Tax Treatment Of Cost Segregation
Accounting Method Option

In regards to Cost Segregation, the IRS assumes adoption of a particular method of accounting if you treat an item in the same manner on two consecutively filed tax returns. If, on the initial return, you calculate depreciation using a certain method, that method is "adopted" when you file your return in year two, using the same method. In most cases, to change the method of accounting, you need the consent of the IRS, which is obtained by filing Form 3115.

Section 481(a) Adjustment

Section 481 (a) Adjustment is the amount of change in depreciation that is allowable from the amount of the depreciation taken prior to the year of the change of accounting method. When the Cost Segregation study is complete, the assets identified are depreciated using the methods and periods as corrected. The result is compared to the depreciation deductions claimed on all prior returns for the same assets. Revenue Procedure 99-49 required that the adjustment, whether positive or negative, be included in the income or deducted in arriving at taxable income equally over a period of four years, although revenue ruling 2002-19 changed that four-year rule to one year for adjustments that are in the tax payer's favor. This benefits the taxpayer, as it creates a negative adjustment to income, or a deduction. After completing a Cost Segregation study, the tax payer may take into account the entire amount of income in the year change by making an entry on the appropriate line of Form 3115.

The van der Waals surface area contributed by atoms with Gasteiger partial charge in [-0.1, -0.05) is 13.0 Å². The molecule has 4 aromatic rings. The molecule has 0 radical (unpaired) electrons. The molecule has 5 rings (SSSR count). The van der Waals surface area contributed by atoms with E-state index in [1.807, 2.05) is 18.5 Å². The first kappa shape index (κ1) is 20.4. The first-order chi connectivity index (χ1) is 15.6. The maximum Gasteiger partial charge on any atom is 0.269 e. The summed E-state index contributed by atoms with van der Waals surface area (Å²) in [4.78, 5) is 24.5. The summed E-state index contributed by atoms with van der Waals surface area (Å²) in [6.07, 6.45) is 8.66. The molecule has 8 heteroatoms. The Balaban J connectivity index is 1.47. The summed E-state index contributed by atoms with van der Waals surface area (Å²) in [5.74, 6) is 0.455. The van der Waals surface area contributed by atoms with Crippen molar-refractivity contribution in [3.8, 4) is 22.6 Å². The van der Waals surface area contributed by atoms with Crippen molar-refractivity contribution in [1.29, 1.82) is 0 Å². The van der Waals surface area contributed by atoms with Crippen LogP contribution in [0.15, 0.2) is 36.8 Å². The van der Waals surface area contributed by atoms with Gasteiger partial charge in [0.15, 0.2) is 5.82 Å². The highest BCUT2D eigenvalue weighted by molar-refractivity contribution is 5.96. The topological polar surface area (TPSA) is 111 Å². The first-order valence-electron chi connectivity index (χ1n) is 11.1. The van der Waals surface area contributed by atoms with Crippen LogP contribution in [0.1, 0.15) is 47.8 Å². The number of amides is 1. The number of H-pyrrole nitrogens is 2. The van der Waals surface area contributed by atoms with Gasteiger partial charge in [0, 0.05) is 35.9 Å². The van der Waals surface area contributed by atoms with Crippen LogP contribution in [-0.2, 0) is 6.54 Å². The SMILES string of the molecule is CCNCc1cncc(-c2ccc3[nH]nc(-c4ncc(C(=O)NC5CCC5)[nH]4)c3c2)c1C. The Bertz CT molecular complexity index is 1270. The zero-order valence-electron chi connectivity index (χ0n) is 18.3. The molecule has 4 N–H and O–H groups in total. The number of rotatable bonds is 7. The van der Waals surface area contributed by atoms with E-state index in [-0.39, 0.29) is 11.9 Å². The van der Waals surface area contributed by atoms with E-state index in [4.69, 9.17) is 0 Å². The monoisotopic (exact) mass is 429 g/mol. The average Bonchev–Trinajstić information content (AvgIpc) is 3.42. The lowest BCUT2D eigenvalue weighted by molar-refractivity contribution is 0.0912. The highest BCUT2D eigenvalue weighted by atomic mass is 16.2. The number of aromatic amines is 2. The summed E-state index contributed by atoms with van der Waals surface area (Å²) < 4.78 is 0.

Cost Segregation: Timely Filing

In regards to applying a Cost Segregation study, a change in accounting method application should generally be filed within the first 180 days of the year of change. This requirement is waived for application filed in accordance with Revenuer Procedure 99-49 - which must be filed in duplicate. The original must be filed with the return for the year of change by the due date and a copy must be sent to the national office of the IRS no earlier than the first day of the year of change, and no later than the date the original is filed with the return for the tear of change.

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